Lonely Mountain Skis started life as a fictional company as part of Jamie Kunka’s Product Design course in Dundee. A year after graduating, Jamie set up his micro ski company to develop handmade, wooden, freeride skis in his Perthshire workshop.
Jamie’s ski designs are inspired by the terrain of the Scottish Highlands, particularly from his childhood of backcountry skiing with his dad. His aim is to make skis that will last a lifetime and be beautiful enough to hang on the wall between the seasons.
“I got interested in design through woodwork as a teenager,” says Jamie. “I was especially drawn to the work of Charles and Ray Eames and their experiments with bent wood. Their innovations remain a philosophical benchmark for me when it comes to creating ‘high tech’ products from wood.”
After two and a half years of prototyping, he had developed a ski made of an eight-layer laminate, combining natural and synthetic fibres bracing a laminated hardwood core. The whole ski is then capped in a one-of-a-kind hardwood veneer. Three ski shapes have evolved from this process and with a new one developed each year. In 2016 the Sneachda ski was awarded an ISPO Gold Award, acknowledging the best in international sports innovation, for its “subtle look and the eco-friendly construction.”
“There are two reasons I use wood in my skis,” explains Jamie. “The first is the look of the ski on the eye and the feel of it in the hand. It’s that visceral pleasure of holding a nice wooden object. This aesthetic harks back to the golden age of skiing before ski lifts, neon clothing and throwaway plastic culture.”
“Ironically the wood really makes them stand out in a market flooded with shouty graphics and meaningless technical jargon,” he adds. “The second reason is that wood is a powerful structural material offering great elasticity and strength for not much weight. This means that I can design strong and powerful skis that are very lightweight. The wood and natural fibres I use are also fantastic at absorbing vibration, creating a smooth-running ski over bumpy terrain.”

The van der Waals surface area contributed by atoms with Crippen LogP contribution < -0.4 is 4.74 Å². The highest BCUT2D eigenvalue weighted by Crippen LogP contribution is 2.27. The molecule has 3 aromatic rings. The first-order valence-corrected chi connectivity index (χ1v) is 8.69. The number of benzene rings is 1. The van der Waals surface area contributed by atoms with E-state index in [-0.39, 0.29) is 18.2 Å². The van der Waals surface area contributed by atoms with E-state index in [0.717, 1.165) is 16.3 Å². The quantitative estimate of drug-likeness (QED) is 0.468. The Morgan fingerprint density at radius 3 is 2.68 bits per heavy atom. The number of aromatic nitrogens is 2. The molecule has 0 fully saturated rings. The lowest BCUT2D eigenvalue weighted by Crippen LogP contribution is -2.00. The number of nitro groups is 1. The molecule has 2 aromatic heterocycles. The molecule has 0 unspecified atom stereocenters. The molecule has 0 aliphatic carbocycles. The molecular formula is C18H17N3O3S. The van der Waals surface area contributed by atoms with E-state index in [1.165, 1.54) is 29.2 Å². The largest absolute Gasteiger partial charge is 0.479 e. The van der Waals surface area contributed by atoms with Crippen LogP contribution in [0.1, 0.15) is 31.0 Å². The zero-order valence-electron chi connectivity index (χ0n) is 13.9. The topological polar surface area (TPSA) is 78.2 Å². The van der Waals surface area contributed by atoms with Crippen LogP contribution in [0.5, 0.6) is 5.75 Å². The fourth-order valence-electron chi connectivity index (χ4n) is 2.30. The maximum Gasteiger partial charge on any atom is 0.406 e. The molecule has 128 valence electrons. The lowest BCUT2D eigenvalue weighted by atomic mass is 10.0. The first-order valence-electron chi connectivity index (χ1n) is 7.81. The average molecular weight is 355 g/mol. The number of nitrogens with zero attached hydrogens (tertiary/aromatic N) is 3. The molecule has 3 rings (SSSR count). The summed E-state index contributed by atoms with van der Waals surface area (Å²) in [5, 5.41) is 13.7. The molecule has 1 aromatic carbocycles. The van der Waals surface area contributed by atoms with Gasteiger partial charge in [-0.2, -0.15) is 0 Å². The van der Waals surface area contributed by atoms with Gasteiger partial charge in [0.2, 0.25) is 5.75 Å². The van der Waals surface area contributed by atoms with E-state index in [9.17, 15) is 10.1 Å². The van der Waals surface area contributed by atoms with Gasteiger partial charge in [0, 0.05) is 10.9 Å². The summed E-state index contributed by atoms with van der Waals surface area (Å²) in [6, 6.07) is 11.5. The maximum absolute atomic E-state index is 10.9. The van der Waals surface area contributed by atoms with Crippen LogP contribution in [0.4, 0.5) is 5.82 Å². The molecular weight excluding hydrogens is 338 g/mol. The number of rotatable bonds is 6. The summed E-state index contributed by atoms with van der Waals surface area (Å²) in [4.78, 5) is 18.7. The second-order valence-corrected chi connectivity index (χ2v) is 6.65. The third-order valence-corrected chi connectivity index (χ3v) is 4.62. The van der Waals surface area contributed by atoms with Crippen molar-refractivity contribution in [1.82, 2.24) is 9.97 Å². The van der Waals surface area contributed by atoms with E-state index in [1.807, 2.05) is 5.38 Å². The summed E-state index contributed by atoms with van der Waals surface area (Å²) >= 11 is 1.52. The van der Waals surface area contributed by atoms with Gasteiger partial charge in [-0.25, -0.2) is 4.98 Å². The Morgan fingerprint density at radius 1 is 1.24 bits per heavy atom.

Throughout the process, Jamie tries to keep his carbon footprint to a minimum, limiting any impact on the environment. He uses as many sustainable and natural materials as possible. He says, “From the wood and bio-resin that holds the ski together, to the flax fibres that give the ski spring and smoothness, 80% of the materials used are from grown sources.”
Jamie is keen to show that sustainable materials are beautiful, high performance and desirable. “Hopefully this will encourage designers to think about the relationship between the materials in their products and the message that they are putting out for the future,” he says. “I think designers have a huge role to play in steering the consumer away from throwaway culture.”
“I find my skis to be a fascinating intersection of high-tech materials and natural materials. I want to continue to technically innovate and produce some exciting, never-before-seen skis. My long-term goal is for my skis to be the first tried out on Martian snow!”
We are delighted to welcome Jamie Kunka as a V&A Dundee Design Champion, recognising his passion for beautiful, sustainable and high-performance design.
To find out more, visit www.lonelymountain.ski
The V&A Dundee Design Champions are inspirational designers creating high-quality work and helping to enhance people’s lives, or champions of the power of design to improve the world.
We will announce 50 Design Champions in the run-up to the museum opening on Saturday 15 September 2018.
V&A Dundee’s Design Champions project is working with Dezeen as its media partner.
Dezeen is the world’s most popular and influential architecture and design magazine, with an audience of 2.5 million unique visitors each month.